# Reversibility of a reaction

I was doing some questions on equilbrium. I got stuck in this particular question.

Identify which of the following reactions are reversible.

\begin{align} \ce{Fe + S &-> FeS }\label{rxn:1}\tag{1}\\ \ce{NaCl + AgNO3 &-> AgCl + NaNO3}\label{rxn:2}\tag{2}\\ \ce{H2SO4 + Ba(OH)2 &-> BaSO4 + 2 H2O}\label{rxn:3}\tag{3}\\ \ce{H2 +I2 &-> 2HI }\label{rxn:4}\tag{4}\ \end{align}

I know that \eqref{rxn:2} and \eqref{rxn:3} cannot be reversible because one of the products is precipitated. I could not reach a conclusion between \eqref{rxn:1} and \eqref{rxn:4} (although I know that \eqref{rxn:4} is reversible). Is there a way to determine without actual experiments whether a reaction is reversible or not?

Strictly speaking, the answer depends on conditions and, as a consequence, states of aggregation.

Reaction (1) can be reversible if iron(II) sulfide is subsequently heated above $$\pu{700 °C}$$ in vacuum to prevent oxidation of the elements [1, p. 422]:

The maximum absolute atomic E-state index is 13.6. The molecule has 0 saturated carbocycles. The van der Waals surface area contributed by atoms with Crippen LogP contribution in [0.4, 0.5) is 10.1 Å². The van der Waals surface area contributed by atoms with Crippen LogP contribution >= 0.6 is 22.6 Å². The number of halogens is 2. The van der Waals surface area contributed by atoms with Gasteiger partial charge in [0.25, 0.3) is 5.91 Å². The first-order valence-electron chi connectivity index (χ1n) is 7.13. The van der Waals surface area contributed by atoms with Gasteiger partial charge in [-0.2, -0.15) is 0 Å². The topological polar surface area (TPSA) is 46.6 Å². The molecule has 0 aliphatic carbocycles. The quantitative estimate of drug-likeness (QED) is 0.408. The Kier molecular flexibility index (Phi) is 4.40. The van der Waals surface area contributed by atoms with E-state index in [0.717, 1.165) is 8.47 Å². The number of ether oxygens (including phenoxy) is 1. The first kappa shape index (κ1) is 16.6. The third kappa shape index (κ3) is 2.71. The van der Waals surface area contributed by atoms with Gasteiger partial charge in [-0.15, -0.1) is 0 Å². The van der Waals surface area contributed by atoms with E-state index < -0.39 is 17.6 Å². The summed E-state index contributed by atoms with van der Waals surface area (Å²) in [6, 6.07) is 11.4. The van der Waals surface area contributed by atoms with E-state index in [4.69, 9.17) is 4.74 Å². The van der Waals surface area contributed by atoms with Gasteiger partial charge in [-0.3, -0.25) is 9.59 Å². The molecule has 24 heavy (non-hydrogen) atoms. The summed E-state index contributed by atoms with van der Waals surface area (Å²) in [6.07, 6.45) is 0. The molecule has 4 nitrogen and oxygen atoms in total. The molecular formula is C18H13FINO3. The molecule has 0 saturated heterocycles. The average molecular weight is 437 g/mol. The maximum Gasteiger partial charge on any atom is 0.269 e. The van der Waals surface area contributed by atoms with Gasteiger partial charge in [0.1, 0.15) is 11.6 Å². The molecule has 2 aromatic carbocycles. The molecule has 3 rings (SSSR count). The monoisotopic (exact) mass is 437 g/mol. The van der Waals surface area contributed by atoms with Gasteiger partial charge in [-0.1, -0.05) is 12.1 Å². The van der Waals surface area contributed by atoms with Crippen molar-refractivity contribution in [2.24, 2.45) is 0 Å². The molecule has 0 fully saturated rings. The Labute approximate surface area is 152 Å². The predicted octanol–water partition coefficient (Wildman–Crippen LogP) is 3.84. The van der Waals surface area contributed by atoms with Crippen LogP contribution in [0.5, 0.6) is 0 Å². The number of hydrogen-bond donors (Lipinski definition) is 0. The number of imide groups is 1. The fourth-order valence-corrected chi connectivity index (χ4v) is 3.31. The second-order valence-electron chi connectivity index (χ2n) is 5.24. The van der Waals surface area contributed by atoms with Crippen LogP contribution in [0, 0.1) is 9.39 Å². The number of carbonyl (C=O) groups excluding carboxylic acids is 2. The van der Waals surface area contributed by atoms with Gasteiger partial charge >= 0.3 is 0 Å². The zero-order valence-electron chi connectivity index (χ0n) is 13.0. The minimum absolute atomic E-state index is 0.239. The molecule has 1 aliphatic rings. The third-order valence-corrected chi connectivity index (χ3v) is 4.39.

$$\ce{FeS(s) ->[\pu{700 °C}][vac] Fe(s) + S(g)}\tag{1a}$$

Reactions \eqref{rxn:2a} and \eqref{rxn:3a} are indeed irreversible if carried in aqueous solution — as you already mentioned, a poorly soluble salt is formed in both cases:

\begin{align} \ce{NaCl(aq) + AgNO3(aq) &-> AgCl(s) + NaNO3(aq)}\label{rxn:2a}\tag{2a}\\ \ce{H2SO4(aq) + Ba(OH)2(aq) &-> BaSO4(s) + 2H2O(l)}\label{rxn:3a}\tag{3a} \end{align}

Reaction \eqref{rxn:4a} is a canonical example of a reversible reaction used to study equilibrium in a gas phase:

$$\ce{H2(g) + I2(g) <=> 2 HI(g)}\label{rxn:4a}\tag{4a}$$

I'd say it's impossible to tell in advance what reaction is reversible or not without conducting an actual experiment or at least estimating free Gibbs energy.

### References

1. R. A. Lidin, V. A. Molochko, and L. L. Andreeva, Reactivity of Inorganic Substances, 3rd ed.; Khimia: Moscow, 2000. (in Russian)